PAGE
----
The Odyssey response

The Odyssey was quite amazing for me. The thing that I really enjoyed most about the poem is that at the surface, the story can be so dramatic that I feel like there is always something amazing awaiting for me in the next chapters, like I never know what will happen. Also the journey of Odysseus is meaningful, in the sense that there is always something we can learn about his long journey and learn something for ourselves. Last but not least, The Odyssey gave me a big picture about the drama of Greek mythology and I have learnt how intertwined the characters can be, as well as the characters and gods, goddess presented in the story.

However, the poem did make have some hard time, especially in trying to always stay on top with every little details and the relationship between characters, which can often make me feel discourage from reading the book. Also, sometimes understanding sentence structures can be a major issue for me as well.

The thing that really surprised me most is how massive the story plus the history of Greek can be. This is mostly due to the fact that everyone seems to be playing some role in a bigger picture and sometimes navigating around it can feel tricky, too.

Pastiche excercise

Passage 1: …At such time I knew for certain, that this place I called “home” was the pathway that led me into the heart of mine, and that me myself, for long abandoned this place, and also the feeling of being bored of my own origin so much, had been accepted and replaced with the happy, joy, gratitude, delight and peace, all now flow into me like a new first wind of a spring I dearly love so much; and that no matter how hard life is can seems to me, being mixed with the colors of sadness and despair, intertwined with the chaos, conflicts that will never stop, conflicts that I hardly understand, will always be there, and that whenever it all feel too much for me that I just want to stop for a moment to find a bit of peace, home is there; to welcome my little existence and no matter how much has happened, it’s there.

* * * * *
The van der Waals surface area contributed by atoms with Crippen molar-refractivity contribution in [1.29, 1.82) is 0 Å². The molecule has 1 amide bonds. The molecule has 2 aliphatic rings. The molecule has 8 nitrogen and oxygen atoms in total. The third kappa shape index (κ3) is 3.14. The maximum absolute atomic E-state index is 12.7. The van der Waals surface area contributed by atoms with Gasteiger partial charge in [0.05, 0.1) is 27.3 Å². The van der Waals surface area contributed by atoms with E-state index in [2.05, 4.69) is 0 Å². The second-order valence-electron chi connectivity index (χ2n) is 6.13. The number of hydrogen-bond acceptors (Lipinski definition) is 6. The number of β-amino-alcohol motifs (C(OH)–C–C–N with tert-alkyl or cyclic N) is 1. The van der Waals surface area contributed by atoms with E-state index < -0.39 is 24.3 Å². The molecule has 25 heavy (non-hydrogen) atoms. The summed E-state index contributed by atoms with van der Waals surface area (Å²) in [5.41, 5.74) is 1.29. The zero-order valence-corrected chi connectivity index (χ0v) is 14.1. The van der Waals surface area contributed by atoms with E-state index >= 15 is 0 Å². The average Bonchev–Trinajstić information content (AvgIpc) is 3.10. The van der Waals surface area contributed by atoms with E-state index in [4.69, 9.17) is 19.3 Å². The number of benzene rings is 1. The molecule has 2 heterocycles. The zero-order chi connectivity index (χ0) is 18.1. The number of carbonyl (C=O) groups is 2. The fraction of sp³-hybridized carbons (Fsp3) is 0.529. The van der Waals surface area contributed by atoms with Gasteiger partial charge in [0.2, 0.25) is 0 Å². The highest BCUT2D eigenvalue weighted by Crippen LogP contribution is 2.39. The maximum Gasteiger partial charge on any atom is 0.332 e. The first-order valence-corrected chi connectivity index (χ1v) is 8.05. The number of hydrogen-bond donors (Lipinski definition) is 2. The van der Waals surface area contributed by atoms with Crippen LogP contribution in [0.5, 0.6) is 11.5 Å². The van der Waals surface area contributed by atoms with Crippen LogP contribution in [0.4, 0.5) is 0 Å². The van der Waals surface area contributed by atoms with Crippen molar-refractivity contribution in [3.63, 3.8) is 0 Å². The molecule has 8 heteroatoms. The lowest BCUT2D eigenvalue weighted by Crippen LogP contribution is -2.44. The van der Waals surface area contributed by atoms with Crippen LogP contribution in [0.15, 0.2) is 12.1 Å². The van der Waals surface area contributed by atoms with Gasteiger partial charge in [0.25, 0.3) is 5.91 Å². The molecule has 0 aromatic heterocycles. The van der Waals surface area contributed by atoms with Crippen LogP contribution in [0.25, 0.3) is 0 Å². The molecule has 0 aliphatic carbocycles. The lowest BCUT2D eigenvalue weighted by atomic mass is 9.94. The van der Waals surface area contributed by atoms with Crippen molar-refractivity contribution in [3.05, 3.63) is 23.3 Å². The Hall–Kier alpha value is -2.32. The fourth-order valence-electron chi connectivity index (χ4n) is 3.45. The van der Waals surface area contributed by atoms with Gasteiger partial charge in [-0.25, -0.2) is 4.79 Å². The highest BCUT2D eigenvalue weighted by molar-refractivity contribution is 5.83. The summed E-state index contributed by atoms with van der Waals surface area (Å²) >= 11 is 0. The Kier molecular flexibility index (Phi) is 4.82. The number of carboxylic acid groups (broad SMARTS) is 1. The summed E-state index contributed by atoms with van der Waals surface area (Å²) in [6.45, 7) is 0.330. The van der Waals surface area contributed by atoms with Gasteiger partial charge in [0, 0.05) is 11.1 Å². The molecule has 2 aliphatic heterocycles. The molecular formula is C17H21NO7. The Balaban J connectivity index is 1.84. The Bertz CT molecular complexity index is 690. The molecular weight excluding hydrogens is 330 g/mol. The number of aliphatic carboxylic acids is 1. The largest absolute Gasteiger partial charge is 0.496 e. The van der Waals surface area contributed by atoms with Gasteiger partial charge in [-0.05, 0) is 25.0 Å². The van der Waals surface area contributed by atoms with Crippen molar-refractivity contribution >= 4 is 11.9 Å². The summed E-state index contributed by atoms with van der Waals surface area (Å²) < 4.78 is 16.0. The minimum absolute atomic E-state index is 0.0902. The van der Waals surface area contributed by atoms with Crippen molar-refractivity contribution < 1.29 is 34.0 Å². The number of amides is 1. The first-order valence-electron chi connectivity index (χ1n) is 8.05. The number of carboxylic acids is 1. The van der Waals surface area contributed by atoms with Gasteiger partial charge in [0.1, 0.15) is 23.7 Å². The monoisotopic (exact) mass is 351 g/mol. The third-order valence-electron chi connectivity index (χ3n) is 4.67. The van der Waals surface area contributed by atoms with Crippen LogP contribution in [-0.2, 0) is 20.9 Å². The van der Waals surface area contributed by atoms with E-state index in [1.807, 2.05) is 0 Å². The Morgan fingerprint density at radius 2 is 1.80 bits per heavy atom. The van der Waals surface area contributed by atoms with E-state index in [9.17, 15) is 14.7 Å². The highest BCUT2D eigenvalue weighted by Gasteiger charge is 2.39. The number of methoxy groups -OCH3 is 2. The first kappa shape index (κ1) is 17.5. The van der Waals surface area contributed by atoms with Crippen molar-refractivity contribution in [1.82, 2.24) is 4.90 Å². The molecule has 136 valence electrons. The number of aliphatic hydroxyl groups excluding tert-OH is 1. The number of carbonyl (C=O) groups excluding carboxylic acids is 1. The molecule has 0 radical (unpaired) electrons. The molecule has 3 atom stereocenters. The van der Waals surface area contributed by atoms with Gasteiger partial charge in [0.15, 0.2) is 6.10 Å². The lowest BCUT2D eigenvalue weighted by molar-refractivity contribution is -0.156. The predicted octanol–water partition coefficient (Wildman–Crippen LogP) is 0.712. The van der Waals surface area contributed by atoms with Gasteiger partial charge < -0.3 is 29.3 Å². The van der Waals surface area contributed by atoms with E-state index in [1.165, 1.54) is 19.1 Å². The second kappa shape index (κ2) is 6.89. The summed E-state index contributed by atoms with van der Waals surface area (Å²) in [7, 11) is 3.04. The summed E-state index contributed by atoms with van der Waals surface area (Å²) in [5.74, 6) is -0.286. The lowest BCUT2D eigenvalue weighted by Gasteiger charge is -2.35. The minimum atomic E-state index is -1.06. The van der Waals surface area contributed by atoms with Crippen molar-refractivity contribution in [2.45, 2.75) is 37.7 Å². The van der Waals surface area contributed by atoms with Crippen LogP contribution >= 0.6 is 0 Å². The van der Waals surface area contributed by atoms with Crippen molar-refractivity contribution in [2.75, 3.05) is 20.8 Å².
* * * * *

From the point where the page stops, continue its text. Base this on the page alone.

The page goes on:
Passage 2: The train passed, with the slight city rain, there I sit with my own self. The cold air, with the lingering sadness, with some quick deep breaths, and with the blue that I have been so familiar with. The cold air which had been there for long, cleansing the air, and dirty the soils, and wet the hot roads, and wind follows, and cut through the busting city life, and bring life, and tear away our hearts; rain comes, and stop, and come, and stop; but is always there to welcome lonely soul who need a moment of tranquil in life.

Antigone Personal Response – Who is the main character?